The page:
5.  World War I

Cost:  $334 billion

The U.S. joined WWI in 1917, a year before the four-year conflict ended.  The war was fought between two groups of regions/countries.  The Allies included Britain, France, the Russian Empire, Italy, Japan, and the United States.  The Central Powers included Germany, Austria-Hungary, the Ottoman Empire, and Bulgaria.  More than 70 million people fought in WWI, and it is one of the largest wars ever.

4.  The Korean War

Cost:  $341 billion

The Korean War is an example of a war being fought because of the strategic and political position of the country.  Korea has long been divided into two separate countries – North Korea, a communist nation, and South Korea, a capitalist nation.  In 1950, when the Cold War was beginning to heat up, Korea was the perfect place to have a "pissing contest".  For three years, the Soviet and Chinese-backed North Korea, played "chicken" with the United States' backed South Korea.  The two countries still get into skirmishes to this day, and the American and Chinese military presence is heavy in both countries.

3.  The Vietnam War

Cost:  $738 billion

The Vietnam War was a mess from start to finish.  Fought from 1965-1975, the conflict scarred millions of Americans and Vietnamese both physically and mentally.  Another war fueled by anti-Communist fervor, the United States lost terribly, and pulled out of the country just prior to being completely destroyed.  The economic cost was high, but it was nothing compared to the toll taken on the Vietnamese people, and the American veterans who returned from an awful conflict to non-existent support.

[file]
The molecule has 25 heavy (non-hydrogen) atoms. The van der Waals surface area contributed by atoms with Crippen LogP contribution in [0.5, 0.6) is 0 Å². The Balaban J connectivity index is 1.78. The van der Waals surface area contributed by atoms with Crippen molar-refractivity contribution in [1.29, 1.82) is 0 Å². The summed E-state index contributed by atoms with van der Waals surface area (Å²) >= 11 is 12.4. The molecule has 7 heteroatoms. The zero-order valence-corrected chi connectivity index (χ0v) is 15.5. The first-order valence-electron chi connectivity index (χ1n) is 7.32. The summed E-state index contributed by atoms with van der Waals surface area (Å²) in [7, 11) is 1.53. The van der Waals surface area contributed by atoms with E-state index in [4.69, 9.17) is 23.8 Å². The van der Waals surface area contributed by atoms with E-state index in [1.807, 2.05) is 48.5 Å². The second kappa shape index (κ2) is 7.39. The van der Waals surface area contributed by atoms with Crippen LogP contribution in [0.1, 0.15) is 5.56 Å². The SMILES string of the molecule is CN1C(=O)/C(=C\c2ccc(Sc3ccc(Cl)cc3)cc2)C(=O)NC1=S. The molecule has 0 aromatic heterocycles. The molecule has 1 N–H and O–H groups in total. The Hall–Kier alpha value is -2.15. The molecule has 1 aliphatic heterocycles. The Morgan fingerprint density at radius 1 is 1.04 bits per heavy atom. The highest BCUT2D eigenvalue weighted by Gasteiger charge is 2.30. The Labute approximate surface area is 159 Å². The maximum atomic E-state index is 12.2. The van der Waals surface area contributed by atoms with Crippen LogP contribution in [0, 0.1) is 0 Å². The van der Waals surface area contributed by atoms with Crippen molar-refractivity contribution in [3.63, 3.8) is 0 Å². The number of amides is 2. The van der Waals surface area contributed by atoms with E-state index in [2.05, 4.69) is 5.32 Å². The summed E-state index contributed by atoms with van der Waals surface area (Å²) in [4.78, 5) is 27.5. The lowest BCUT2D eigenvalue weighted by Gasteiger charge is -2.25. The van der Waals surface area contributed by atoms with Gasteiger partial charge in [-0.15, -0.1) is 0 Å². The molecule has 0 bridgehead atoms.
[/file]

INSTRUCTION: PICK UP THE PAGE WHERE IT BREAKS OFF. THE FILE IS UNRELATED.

2.  The Aftermath of September 11, 2001

Cost:  $1.1 trillion

From 2001 to 2010, the U.S. engaged in a massively expensive, very intricate "witch hunt".  Dubbed the "War on Terror", the U.S. set out to hunt down the group responsible for the deadly attacks in New York and Washington, D.C.  Finding the members of the the terrorist cell, called Al Qaeda, proved difficult, and it took until 2011, before the mastermind behind the attacks, Osama bin Laden, was killed in Pakistan.  At the same time, the U.S. invaded Iraq again, moving into the country on the pretense that Iraq had created a nuclear weapon.  The conflict in Iraq waged on until 2006, and ended with the death of Saddam Hussein.  No nuclear weapons were ever found.

1.  World War II

Cost:  $4.1 trillion

The United States was still recovering from the Great Depression when World War II began.  Consequently, it would be two years before the U.S. became involved.  The war began with Germany bombing Poland in 1939, and quickly escalated from there.  When the Japanese bombed Pearl Harbor, the U.S. joined the war with a vengeance.  The dropping of two atomic bombs on Japan, by the U.S., in August of 1945, not only brought the war to an end, but shifted the balance of power for the entire world.  With 85 million deaths, WWII is by far the deadliest conflict in human history, as well as the most expensive.

Hiromichi Matsuda/Handout from Nagasaki Atomic Bomb Museum/Getty Images